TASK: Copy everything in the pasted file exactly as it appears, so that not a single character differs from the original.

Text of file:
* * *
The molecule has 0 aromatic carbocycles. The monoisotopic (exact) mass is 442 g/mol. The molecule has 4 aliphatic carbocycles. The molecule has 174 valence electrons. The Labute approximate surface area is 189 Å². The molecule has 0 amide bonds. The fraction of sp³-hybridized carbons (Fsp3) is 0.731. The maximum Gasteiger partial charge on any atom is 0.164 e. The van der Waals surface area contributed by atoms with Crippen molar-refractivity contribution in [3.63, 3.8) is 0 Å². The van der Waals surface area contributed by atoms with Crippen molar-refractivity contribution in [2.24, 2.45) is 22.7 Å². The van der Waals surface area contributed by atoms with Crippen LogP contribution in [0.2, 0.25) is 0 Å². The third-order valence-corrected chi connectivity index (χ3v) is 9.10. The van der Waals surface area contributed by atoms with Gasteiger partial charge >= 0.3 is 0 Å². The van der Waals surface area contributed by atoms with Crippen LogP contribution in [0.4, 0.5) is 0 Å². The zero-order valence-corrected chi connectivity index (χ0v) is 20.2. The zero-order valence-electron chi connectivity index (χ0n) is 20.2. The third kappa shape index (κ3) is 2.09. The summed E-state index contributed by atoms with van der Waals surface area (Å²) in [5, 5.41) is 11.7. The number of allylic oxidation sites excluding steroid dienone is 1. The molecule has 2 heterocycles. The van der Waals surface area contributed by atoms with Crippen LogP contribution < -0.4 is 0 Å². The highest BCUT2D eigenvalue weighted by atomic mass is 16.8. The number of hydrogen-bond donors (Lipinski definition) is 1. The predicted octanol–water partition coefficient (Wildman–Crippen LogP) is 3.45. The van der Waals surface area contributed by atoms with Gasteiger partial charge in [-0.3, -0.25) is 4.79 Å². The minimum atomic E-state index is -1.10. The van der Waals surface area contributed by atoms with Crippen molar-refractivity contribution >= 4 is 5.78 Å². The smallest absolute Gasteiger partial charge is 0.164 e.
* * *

The molecule has 0 aromatic carbocycles. The monoisotopic (exact) mass is 442 g/mol. The molecule has 4 aliphatic carbocycles. The molecule has 174 valence electrons. The Labute approximate surface area is 189 Å². The molecule has 0 amide bonds. The fraction of sp³-hybridized carbons (Fsp3) is 0.731. The maximum Gasteiger partial charge on any atom is 0.164 e. The van der Waals surface area contributed by atoms with Crippen molar-refractivity contribution in [3.63, 3.8) is 0 Å². The van der Waals surface area contributed by atoms with Crippen molar-refractivity contribution in [2.24, 2.45) is 22.7 Å². The van der Waals surface area contributed by atoms with Crippen LogP contribution in [0.2, 0.25) is 0 Å². The third-order valence-corrected chi connectivity index (χ3v) is 9.10. The van der Waals surface area contributed by atoms with Gasteiger partial charge >= 0.3 is 0 Å². The van der Waals surface area contributed by atoms with Crippen LogP contribution in [0.4, 0.5) is 0 Å². The zero-order valence-corrected chi connectivity index (χ0v) is 20.2. The zero-order valence-electron chi connectivity index (χ0n) is 20.2. The third kappa shape index (κ3) is 2.09. The summed E-state index contributed by atoms with van der Waals surface area (Å²) in [5, 5.41) is 11.7. The number of allylic oxidation sites excluding steroid dienone is 1. The molecule has 2 heterocycles. The van der Waals surface area contributed by atoms with Crippen LogP contribution < -0.4 is 0 Å². The highest BCUT2D eigenvalue weighted by atomic mass is 16.8. The number of hydrogen-bond donors (Lipinski definition) is 1. The predicted octanol–water partition coefficient (Wildman–Crippen LogP) is 3.45. The van der Waals surface area contributed by atoms with Gasteiger partial charge in [-0.3, -0.25) is 4.79 Å². The minimum atomic E-state index is -1.10. The van der Waals surface area contributed by atoms with Crippen molar-refractivity contribution >= 4 is 5.78 Å². The smallest absolute Gasteiger partial charge is 0.164 e.